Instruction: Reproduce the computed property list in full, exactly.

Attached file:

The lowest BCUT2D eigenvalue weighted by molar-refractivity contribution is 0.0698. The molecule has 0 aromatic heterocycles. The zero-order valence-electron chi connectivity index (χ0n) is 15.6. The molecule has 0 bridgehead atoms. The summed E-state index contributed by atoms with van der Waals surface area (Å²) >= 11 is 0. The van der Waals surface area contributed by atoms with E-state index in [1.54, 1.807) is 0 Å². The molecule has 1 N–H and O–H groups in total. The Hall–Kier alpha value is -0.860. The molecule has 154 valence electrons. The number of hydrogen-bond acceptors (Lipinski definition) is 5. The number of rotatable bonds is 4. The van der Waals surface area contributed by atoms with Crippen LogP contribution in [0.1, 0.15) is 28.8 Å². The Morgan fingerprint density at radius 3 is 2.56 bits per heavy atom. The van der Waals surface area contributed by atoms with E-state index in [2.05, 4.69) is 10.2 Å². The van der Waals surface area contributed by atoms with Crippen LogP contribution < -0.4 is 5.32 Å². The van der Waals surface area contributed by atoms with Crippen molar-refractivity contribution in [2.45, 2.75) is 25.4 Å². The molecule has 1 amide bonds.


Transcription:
The lowest BCUT2D eigenvalue weighted by molar-refractivity contribution is 0.0698. The molecule has 0 aromatic heterocycles. The zero-order valence-electron chi connectivity index (χ0n) is 15.6. The molecule has 0 bridgehead atoms. The summed E-state index contributed by atoms with van der Waals surface area (Å²) >= 11 is 0. The van der Waals surface area contributed by atoms with E-state index in [1.54, 1.807) is 0 Å². The molecule has 1 N–H and O–H groups in total. The Hall–Kier alpha value is -0.860. The molecule has 154 valence electrons. The number of hydrogen-bond acceptors (Lipinski definition) is 5. The number of rotatable bonds is 4. The van der Waals surface area contributed by atoms with Crippen LogP contribution in [0.1, 0.15) is 28.8 Å². The Morgan fingerprint density at radius 3 is 2.56 bits per heavy atom. The van der Waals surface area contributed by atoms with E-state index in [2.05, 4.69) is 10.2 Å². The van der Waals surface area contributed by atoms with Crippen LogP contribution < -0.4 is 5.32 Å². The van der Waals surface area contributed by atoms with Crippen molar-refractivity contribution in [2.45, 2.75) is 25.4 Å². The molecule has 1 amide bonds.